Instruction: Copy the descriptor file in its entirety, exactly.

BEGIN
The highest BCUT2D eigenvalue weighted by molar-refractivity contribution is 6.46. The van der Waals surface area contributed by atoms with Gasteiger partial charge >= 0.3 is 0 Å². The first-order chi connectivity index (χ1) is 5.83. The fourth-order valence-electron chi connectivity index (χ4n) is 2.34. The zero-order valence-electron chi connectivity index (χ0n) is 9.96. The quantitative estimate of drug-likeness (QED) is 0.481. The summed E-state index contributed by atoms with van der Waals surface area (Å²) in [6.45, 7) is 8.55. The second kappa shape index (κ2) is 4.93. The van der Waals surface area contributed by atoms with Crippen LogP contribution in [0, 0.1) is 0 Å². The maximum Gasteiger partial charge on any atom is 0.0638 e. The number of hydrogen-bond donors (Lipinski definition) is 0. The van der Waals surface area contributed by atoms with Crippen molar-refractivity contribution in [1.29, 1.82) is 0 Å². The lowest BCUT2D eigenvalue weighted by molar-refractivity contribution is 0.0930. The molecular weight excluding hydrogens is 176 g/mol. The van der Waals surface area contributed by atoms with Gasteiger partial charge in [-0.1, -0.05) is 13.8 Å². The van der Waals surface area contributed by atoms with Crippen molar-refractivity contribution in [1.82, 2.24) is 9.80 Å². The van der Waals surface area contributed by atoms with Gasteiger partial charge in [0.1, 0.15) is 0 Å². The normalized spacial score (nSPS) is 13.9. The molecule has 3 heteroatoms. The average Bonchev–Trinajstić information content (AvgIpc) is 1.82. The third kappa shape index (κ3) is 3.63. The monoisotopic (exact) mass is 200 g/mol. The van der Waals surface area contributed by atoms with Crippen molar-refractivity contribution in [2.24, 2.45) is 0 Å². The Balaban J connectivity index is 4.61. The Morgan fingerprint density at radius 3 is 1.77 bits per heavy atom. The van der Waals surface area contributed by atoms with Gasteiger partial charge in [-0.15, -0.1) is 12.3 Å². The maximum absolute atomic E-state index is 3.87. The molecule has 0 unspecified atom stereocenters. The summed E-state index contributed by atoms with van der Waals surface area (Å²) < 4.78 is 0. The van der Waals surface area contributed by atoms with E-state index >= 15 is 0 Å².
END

The highest BCUT2D eigenvalue weighted by molar-refractivity contribution is 6.46. The van der Waals surface area contributed by atoms with Gasteiger partial charge >= 0.3 is 0 Å². The first-order chi connectivity index (χ1) is 5.83. The fourth-order valence-electron chi connectivity index (χ4n) is 2.34. The zero-order valence-electron chi connectivity index (χ0n) is 9.96. The quantitative estimate of drug-likeness (QED) is 0.481. The summed E-state index contributed by atoms with van der Waals surface area (Å²) in [6.45, 7) is 8.55. The second kappa shape index (κ2) is 4.93. The van der Waals surface area contributed by atoms with Crippen LogP contribution in [0, 0.1) is 0 Å². The maximum Gasteiger partial charge on any atom is 0.0638 e. The number of hydrogen-bond donors (Lipinski definition) is 0. The van der Waals surface area contributed by atoms with Crippen molar-refractivity contribution in [1.29, 1.82) is 0 Å². The lowest BCUT2D eigenvalue weighted by molar-refractivity contribution is 0.0930. The molecular weight excluding hydrogens is 176 g/mol. The van der Waals surface area contributed by atoms with Gasteiger partial charge in [-0.1, -0.05) is 13.8 Å². The van der Waals surface area contributed by atoms with Crippen molar-refractivity contribution in [1.82, 2.24) is 9.80 Å². The van der Waals surface area contributed by atoms with Gasteiger partial charge in [0.1, 0.15) is 0 Å². The normalized spacial score (nSPS) is 13.9. The molecule has 3 heteroatoms. The average Bonchev–Trinajstić information content (AvgIpc) is 1.82. The third kappa shape index (κ3) is 3.63. The monoisotopic (exact) mass is 200 g/mol. The van der Waals surface area contributed by atoms with Crippen molar-refractivity contribution in [2.24, 2.45) is 0 Å². The Balaban J connectivity index is 4.61. The Morgan fingerprint density at radius 3 is 1.77 bits per heavy atom. The van der Waals surface area contributed by atoms with Gasteiger partial charge in [-0.15, -0.1) is 12.3 Å². The maximum absolute atomic E-state index is 3.87. The molecule has 0 unspecified atom stereocenters. The summed E-state index contributed by atoms with van der Waals surface area (Å²) < 4.78 is 0. The van der Waals surface area contributed by atoms with E-state index >= 15 is 0 Å².